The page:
The first 13 miles was a big loop back to the start area which passed through the all the mansions around Newport.   The first half of the course with the sea to the right and the grand houses mostly to the left made the route absolutely brilliant.  The 12-13 mile took us back down the hill we had to run up in the first mile.   My legs were certainly feeling it, I think my downhill speed was actually slower than the uphill in the first mile because each step on a steep downhill was grueling to my legs.   I overdressed and had an extra layer I peeled off early and didn’t want to discard, so carried all the way back to the 13.1 where we started before dropping off along the route to reclaim at my finish.   Somehow I managed to hold in there the first half and clocked a 2:07:50 13.1 miles which was an average of 9:45 per mile.   This marked my ¾ of the 2 day route, so I’m still feeling pretty confident I’m going to make it, however, I felt the last 3-4 miles my pace slowing down.  

The second half of Sunday the route completely changed, now instead of residential mansions the course was mostly wild reserve areas along the coast.   My pace continued to slow and I settled into about an 11 minute mile for the rest of the day.  I took my time walking through the water stops every two miles and just enjoyed my music and the beautiful sites along the way.   One guy passed me about mile 16 and on the back of his shirt he wrote, “this is my 50th state marathon”.   I was so happy for him I gave him a loud cheer!   About 22 miles I passed another runner that had a shirt on from Saturday’s race so knew they are in about the same boat as me with just a few miles to go.   I leaped them on the uphill and then they leaped me back on the next steep downhill.   About a mile out I could taste it, almost there, I could hear the music and knew I was going to make it.   Again George was there cheering, this time he wasn’t able to go back to the car or hotel so he didn’t have a camera to take any pictures, but felt so good to have someone cheering for this new accomplishment.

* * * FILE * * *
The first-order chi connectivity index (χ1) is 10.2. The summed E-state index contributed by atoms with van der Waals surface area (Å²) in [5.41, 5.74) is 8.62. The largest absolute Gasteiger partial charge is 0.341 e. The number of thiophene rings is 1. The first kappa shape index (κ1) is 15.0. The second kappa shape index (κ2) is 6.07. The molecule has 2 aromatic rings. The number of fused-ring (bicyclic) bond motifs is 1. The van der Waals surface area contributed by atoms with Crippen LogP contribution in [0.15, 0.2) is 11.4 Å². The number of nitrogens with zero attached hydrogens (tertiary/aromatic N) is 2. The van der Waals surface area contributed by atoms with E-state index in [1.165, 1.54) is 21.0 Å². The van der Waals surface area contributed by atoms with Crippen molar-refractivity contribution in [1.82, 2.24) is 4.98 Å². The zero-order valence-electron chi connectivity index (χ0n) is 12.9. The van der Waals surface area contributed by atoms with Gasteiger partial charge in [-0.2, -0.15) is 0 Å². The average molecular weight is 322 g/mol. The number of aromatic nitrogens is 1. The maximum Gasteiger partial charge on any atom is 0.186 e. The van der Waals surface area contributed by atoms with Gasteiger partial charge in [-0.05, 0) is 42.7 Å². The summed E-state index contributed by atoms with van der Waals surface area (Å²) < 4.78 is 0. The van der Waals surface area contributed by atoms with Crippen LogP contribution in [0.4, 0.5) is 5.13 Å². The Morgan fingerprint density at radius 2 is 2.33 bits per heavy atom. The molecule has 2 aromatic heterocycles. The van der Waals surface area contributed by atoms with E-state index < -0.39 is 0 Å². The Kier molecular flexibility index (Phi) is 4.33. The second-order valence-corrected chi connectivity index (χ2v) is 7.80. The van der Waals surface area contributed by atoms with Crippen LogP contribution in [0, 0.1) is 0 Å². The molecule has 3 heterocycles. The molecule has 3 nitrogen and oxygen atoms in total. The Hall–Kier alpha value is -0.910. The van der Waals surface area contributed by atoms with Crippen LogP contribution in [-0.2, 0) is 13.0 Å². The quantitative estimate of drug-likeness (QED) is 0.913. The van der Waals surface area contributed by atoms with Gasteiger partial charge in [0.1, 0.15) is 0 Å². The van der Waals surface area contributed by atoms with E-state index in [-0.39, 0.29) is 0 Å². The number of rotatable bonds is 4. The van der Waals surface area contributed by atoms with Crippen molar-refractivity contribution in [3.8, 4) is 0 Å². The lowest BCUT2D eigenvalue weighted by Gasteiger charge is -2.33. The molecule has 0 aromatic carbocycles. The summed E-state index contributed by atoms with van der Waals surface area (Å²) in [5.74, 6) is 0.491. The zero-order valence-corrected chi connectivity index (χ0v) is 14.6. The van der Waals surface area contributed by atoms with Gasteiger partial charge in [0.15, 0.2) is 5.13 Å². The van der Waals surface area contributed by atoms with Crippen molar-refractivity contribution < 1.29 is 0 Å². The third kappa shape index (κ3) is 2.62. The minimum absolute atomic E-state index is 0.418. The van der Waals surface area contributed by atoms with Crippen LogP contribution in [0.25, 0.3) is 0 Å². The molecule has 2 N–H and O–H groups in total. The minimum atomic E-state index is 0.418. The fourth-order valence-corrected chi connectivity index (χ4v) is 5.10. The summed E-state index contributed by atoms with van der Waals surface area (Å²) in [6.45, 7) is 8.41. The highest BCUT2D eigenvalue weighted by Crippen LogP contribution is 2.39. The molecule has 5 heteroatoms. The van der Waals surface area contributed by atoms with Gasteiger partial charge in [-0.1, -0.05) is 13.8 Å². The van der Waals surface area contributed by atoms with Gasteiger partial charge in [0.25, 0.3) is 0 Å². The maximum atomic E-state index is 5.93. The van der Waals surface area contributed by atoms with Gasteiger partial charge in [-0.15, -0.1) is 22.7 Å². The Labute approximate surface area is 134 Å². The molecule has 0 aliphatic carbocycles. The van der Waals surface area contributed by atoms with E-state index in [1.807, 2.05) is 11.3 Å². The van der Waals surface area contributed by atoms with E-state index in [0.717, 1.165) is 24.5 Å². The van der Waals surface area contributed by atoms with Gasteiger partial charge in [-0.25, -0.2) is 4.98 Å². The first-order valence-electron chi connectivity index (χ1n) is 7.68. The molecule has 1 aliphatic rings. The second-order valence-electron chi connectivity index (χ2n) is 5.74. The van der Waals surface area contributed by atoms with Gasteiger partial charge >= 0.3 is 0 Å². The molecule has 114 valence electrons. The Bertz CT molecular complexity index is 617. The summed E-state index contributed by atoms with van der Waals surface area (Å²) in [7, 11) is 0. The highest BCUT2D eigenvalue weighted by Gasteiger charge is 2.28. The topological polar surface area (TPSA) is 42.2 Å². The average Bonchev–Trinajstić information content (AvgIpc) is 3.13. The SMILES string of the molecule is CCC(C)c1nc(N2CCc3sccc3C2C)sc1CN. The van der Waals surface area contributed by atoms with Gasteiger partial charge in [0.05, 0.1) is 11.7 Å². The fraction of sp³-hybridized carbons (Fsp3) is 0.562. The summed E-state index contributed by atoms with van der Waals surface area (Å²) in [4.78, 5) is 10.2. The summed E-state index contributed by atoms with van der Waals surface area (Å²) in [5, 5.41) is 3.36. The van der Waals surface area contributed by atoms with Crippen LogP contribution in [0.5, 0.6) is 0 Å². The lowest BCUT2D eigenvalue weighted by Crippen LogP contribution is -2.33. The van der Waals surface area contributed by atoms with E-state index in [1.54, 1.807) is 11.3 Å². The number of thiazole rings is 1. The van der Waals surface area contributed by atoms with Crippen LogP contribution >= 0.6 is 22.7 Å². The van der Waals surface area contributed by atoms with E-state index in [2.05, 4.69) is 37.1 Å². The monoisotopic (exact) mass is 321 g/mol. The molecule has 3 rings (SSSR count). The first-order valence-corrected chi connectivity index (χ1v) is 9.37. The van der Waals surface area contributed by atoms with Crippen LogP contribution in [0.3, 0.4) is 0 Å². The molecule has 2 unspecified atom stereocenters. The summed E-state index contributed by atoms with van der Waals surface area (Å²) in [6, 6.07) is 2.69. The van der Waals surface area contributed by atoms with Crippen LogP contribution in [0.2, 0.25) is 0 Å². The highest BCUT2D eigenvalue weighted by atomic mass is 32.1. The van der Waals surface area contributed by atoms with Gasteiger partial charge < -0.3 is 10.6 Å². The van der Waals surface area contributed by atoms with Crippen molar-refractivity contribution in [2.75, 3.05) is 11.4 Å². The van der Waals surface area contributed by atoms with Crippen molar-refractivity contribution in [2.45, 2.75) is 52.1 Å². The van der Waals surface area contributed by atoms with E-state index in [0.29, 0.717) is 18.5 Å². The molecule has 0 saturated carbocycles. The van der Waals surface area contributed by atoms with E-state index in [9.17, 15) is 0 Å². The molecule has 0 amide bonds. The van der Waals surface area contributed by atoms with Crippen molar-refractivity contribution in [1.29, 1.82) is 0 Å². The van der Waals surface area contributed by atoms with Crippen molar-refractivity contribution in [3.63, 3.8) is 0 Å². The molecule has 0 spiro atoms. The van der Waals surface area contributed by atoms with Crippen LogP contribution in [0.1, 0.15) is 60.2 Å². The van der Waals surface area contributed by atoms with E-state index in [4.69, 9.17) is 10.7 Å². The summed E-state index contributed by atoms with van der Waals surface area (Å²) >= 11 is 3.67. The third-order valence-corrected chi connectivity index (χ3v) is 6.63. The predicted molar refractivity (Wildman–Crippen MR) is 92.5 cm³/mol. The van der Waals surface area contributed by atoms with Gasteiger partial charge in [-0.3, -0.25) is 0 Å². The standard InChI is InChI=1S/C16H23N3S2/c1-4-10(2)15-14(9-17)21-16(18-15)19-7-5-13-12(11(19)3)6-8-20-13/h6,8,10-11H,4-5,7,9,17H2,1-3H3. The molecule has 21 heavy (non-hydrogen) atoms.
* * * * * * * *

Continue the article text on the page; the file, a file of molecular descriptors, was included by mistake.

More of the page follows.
Crossed the finish line and received my 2nd medal of the weekend.  Both were fantastic designs and will proudly be placed in my box with the 41 others already on display.    Real food sounded so good so a boat load of pizza boxes were piled up so loaded up my plate with 3 slices and off to find my gear bag.   Again I willed my beer coupon to George who gladly took it off my hands.    I was tired, but still feeling well taken into account I had just ran 52.4 miles in the past two days.   

Again logistically we had to shuttle back to the car before heading off.  Unshowered and this time no place to go until we get to Boston later in the evening, I shed my running clothes and put on some ordinary shorts and tee and we headed to the bustling downtown of Newport full of restaurants and shopping.   We couldn’t find parking so drove all the way to the very end of the block and put on my walking shoes and what was left of my legs and strolled along the sidewalk until we came to a Irish Bar with an outside patio.   The weather beautiful, we found a seat outside and ordered food and a drink.   Perfect time to call our friend Greg back in Ohio and tell him about our latest conquests!   

Splits Time Cumulative Time Moving Time Distance Elev Gain Elev Loss Avg Pace Avg Moving Pace
1 9:16.9 9:16.9 9:17 1.00 72 -- 9:17 9:17
2 8:38.7 17:56 8:39 1.00 11 65 8:39 8:39
3 10:03 27:59 9:39 1.00 42 19 10:03 9:39
4 8:59.8 36:59 8:59 1.00 34 62 9:00 8:59